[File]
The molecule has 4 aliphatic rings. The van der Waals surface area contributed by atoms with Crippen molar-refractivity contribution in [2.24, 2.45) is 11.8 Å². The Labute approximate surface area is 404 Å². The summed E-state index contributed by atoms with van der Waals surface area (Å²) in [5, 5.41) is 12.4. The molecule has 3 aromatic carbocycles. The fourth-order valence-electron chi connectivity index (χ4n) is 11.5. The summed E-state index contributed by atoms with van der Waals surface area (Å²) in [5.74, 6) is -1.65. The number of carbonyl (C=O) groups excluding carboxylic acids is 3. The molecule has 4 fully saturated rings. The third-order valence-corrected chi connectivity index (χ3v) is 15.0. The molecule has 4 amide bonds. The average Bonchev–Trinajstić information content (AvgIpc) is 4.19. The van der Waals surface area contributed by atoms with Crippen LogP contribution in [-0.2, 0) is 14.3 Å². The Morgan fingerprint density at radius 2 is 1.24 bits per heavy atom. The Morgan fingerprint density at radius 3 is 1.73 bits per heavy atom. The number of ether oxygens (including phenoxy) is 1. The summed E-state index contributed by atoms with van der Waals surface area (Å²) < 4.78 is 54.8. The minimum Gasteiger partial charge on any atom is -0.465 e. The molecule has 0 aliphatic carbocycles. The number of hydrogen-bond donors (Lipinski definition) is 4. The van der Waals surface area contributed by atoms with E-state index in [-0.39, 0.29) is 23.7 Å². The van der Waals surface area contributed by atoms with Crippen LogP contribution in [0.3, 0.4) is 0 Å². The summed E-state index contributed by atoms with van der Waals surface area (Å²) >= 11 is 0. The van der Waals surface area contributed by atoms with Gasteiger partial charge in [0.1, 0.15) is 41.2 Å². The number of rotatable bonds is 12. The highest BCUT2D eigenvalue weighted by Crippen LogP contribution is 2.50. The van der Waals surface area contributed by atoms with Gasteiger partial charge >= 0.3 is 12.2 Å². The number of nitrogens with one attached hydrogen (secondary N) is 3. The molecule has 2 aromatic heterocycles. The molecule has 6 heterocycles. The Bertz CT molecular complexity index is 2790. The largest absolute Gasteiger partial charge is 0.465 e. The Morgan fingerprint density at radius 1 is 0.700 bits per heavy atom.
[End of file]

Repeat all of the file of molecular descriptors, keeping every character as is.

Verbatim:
The molecule has 4 aliphatic rings. The van der Waals surface area contributed by atoms with Crippen molar-refractivity contribution in [2.24, 2.45) is 11.8 Å². The Labute approximate surface area is 404 Å². The summed E-state index contributed by atoms with van der Waals surface area (Å²) in [5, 5.41) is 12.4. The molecule has 3 aromatic carbocycles. The fourth-order valence-electron chi connectivity index (χ4n) is 11.5. The summed E-state index contributed by atoms with van der Waals surface area (Å²) in [5.74, 6) is -1.65. The number of carbonyl (C=O) groups excluding carboxylic acids is 3. The molecule has 4 fully saturated rings. The third-order valence-corrected chi connectivity index (χ3v) is 15.0. The molecule has 4 amide bonds. The average Bonchev–Trinajstić information content (AvgIpc) is 4.19. The van der Waals surface area contributed by atoms with Crippen LogP contribution in [-0.2, 0) is 14.3 Å². The Morgan fingerprint density at radius 2 is 1.24 bits per heavy atom. The Morgan fingerprint density at radius 3 is 1.73 bits per heavy atom. The number of ether oxygens (including phenoxy) is 1. The summed E-state index contributed by atoms with van der Waals surface area (Å²) < 4.78 is 54.8. The minimum Gasteiger partial charge on any atom is -0.465 e. The molecule has 0 aliphatic carbocycles. The number of hydrogen-bond donors (Lipinski definition) is 4. The van der Waals surface area contributed by atoms with E-state index in [-0.39, 0.29) is 23.7 Å². The van der Waals surface area contributed by atoms with Crippen LogP contribution in [0.3, 0.4) is 0 Å². The summed E-state index contributed by atoms with van der Waals surface area (Å²) >= 11 is 0. The van der Waals surface area contributed by atoms with Gasteiger partial charge in [0.1, 0.15) is 41.2 Å². The number of rotatable bonds is 12. The highest BCUT2D eigenvalue weighted by Crippen LogP contribution is 2.50. The van der Waals surface area contributed by atoms with Gasteiger partial charge >= 0.3 is 12.2 Å². The number of nitrogens with one attached hydrogen (secondary N) is 3. The molecule has 2 aromatic heterocycles. The molecule has 6 heterocycles. The Bertz CT molecular complexity index is 2790. The largest absolute Gasteiger partial charge is 0.465 e. The Morgan fingerprint density at radius 1 is 0.700 bits per heavy atom.